The beautiful state capital of Sydney, Australia offers something for every kind of tourist, whether it be for a thrill seeker or a quiet sightseer.

Getting around Sydney, Australia is thankfully quite easy. There are many wheelchair-user-friendly options for getting from A to B in Sydney, and there are many fun stop-off points along the way. A few ideas for accessible attractions are included below but more can be found via Sydney for All and this site has a list of accessible hotels.

By Train

A recent renovation of the Sydney Trains System has ensured that all carriages and platforms offer ample disabled access. All stations are marked with level, ramp, or lift access signs to platforms. Moreover, many stations offer continuous handrails, while the trains themselves offer wheelchair spaces, with up to two seats during off-peak times, though wheelchair users should be aware that spaces can be limited during rush hour.

  • Fees: Concessions are currently only available to students, pensioners, blinded soldiers, and war widows, providing concession cards are shown.
  • Where to: Where you choose to go is up to you – although some options are better than others. Consider a trip to Hyde Park, which can be easily found by the wheelchair-accessible Town Hall station. If interested in history, consider visiting the Town Hall – a huge landmark on the Sydney skyline, it dates back to 1889 and was considered Sydney’s most ‘controversial building.

By Ferry

For those who like to travel in style, the Circular Quays Ferry Tours give you a glimpse of some of the most beautiful sights in Sydney. Travel from the Circular Quays to Manly, and then take a look around the amazing Scenic Walkway, which will take about three hours to visit if you want to take it all in. Disabled access is available on the majority of Sydney Ferries, offering ramp access from a number of destinations on the network. Wheelchair users should be aware however that some older wharves do not yet offer disabled ramps, see a full list of accessible ferries.

While the Circular Quays Ferry Tour is just one of the ferry journeys available, there is also disabled access on general ferry transportation, see timetables and schedules. Wi-Fi is also available on board the ferry.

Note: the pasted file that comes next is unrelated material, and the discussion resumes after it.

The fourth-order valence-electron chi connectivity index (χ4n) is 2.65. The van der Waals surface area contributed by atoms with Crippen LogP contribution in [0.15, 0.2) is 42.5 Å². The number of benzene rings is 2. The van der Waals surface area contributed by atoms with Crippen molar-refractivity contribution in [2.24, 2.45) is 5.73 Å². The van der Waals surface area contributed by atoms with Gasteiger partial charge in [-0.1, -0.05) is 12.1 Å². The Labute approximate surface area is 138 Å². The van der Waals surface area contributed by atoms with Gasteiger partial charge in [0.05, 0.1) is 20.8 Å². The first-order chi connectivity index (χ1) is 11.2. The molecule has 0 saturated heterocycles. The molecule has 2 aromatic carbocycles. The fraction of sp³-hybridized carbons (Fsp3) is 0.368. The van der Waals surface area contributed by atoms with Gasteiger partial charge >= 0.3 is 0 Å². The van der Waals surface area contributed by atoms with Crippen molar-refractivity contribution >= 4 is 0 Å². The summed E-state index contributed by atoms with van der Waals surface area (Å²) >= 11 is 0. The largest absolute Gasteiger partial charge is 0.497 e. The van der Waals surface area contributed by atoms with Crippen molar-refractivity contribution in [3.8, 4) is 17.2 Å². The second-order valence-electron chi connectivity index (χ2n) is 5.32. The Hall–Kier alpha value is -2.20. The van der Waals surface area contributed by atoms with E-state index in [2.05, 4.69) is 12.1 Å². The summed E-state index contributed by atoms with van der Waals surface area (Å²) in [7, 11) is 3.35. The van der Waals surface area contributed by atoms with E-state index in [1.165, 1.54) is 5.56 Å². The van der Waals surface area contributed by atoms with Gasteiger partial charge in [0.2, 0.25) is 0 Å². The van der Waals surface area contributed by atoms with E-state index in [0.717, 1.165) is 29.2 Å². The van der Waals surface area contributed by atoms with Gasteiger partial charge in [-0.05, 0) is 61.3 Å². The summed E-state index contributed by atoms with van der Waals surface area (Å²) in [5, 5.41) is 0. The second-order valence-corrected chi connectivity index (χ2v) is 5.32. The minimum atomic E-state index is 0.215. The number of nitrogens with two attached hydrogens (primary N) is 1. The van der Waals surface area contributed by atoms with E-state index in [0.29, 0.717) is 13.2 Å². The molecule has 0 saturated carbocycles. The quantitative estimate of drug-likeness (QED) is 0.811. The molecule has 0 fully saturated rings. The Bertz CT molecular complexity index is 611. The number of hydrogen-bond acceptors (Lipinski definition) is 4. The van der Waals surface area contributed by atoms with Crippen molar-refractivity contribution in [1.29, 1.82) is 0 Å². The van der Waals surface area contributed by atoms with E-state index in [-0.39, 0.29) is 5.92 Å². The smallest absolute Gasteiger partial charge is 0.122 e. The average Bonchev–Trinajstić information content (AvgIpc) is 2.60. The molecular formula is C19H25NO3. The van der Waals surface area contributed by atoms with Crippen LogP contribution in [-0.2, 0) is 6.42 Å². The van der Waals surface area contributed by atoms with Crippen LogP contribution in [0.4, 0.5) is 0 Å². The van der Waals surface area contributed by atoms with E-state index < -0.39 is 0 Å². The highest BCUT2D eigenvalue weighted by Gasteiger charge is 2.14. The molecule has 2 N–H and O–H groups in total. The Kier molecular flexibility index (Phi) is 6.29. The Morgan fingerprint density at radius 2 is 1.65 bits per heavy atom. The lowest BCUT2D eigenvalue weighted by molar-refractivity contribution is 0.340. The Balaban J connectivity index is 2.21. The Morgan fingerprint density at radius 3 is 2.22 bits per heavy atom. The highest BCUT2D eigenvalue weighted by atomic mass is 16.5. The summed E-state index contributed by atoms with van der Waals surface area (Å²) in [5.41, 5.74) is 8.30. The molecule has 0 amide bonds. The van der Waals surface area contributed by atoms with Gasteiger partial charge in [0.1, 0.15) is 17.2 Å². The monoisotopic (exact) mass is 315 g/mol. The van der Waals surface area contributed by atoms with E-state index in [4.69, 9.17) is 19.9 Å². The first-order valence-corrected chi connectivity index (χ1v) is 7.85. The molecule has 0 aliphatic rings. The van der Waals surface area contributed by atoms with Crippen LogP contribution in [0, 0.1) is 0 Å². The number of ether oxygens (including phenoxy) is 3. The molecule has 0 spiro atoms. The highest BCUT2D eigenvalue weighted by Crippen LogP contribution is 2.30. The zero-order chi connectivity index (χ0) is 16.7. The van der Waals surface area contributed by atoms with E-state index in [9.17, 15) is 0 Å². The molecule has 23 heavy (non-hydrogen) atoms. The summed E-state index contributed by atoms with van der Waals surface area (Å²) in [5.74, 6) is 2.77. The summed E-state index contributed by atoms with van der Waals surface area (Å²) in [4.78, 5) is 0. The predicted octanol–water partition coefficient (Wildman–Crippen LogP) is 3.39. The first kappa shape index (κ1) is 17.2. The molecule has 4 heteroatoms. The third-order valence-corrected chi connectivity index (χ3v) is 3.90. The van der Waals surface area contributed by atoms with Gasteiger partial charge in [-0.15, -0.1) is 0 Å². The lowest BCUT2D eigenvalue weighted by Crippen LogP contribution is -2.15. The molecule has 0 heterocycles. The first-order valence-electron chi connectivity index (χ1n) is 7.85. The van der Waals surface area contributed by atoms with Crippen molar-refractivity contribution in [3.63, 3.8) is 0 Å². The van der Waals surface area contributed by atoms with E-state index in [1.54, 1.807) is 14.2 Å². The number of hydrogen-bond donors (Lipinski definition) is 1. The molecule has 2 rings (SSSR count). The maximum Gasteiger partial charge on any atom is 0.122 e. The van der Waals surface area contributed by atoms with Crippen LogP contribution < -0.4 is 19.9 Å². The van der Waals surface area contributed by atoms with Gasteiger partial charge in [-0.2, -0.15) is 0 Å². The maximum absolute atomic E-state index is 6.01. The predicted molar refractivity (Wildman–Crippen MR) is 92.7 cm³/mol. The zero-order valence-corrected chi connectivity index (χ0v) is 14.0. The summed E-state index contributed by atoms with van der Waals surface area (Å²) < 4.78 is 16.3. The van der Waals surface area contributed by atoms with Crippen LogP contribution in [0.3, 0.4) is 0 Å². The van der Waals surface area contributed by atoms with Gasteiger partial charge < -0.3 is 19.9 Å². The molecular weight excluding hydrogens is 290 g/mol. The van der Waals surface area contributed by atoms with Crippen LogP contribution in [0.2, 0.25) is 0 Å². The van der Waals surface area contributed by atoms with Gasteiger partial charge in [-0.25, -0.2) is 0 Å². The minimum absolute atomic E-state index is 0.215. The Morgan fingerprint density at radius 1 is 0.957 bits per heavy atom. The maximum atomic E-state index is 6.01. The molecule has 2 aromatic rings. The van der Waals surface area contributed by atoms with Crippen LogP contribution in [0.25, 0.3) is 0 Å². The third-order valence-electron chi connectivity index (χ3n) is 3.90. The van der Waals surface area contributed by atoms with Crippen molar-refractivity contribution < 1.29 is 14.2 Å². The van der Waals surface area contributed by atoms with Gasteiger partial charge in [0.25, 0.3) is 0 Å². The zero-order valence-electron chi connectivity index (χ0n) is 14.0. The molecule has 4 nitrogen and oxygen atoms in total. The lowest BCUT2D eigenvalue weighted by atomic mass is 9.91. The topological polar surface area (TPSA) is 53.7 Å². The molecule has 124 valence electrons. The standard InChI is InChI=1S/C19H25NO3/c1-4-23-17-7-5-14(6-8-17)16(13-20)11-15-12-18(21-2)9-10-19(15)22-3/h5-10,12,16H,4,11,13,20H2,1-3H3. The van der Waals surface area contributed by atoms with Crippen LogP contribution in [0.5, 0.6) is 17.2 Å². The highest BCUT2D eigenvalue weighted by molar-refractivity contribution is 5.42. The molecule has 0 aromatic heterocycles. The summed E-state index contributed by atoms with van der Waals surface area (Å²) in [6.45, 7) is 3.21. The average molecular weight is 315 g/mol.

• Fees: The same concession rules apply here as the State Transit Sydney Buses.
  • Where to: Once you’re on board, there’s no end to the destinations to which you can travel. One is the hugely decadent Star Resort and Casino, promising a world of games and other entertainment.

By Bus

Staff at State Transit Sydney Buses pride themselves on the wheelchair access within the bus network, offering step-less, low-level floors, largely brightly colored handrails, and wide doors and aisles, which can fit two mobility aids including wheelchairs and scooters.

  • Fees: At present, only those with a Vision Impaired Person’s Pass, Companion Card or Assistance Animal Permit can travel for free. Concessions are available to those in receipt of Disability Support Pension and Carer Payment.
  • Where to: For somewhere relaxing to go, take the bus from Campbell town Railway Station to the Royal Botanic Gardens, which offers 416 hectares and is expanding to offer 25,000 plant species. The gardens offer accessible restrooms and disabled access pathways, so you can plan your day without a hitch.

By Taxi

For those who are travelling to Sydney, Zero200 Taxis provide taxis with ramps and larger cabins. For Sydney residents, the Taxi Transport Subsidy Scheme is available to residents in Sydney who are unable to use public transport due to a severe or permanent disability. It entitles cardholders to vouchers of 50 percent off for journeys up to a total of $30. Holders must present their card to the driver before their journey and can apply for a concession card by downloading an application form.

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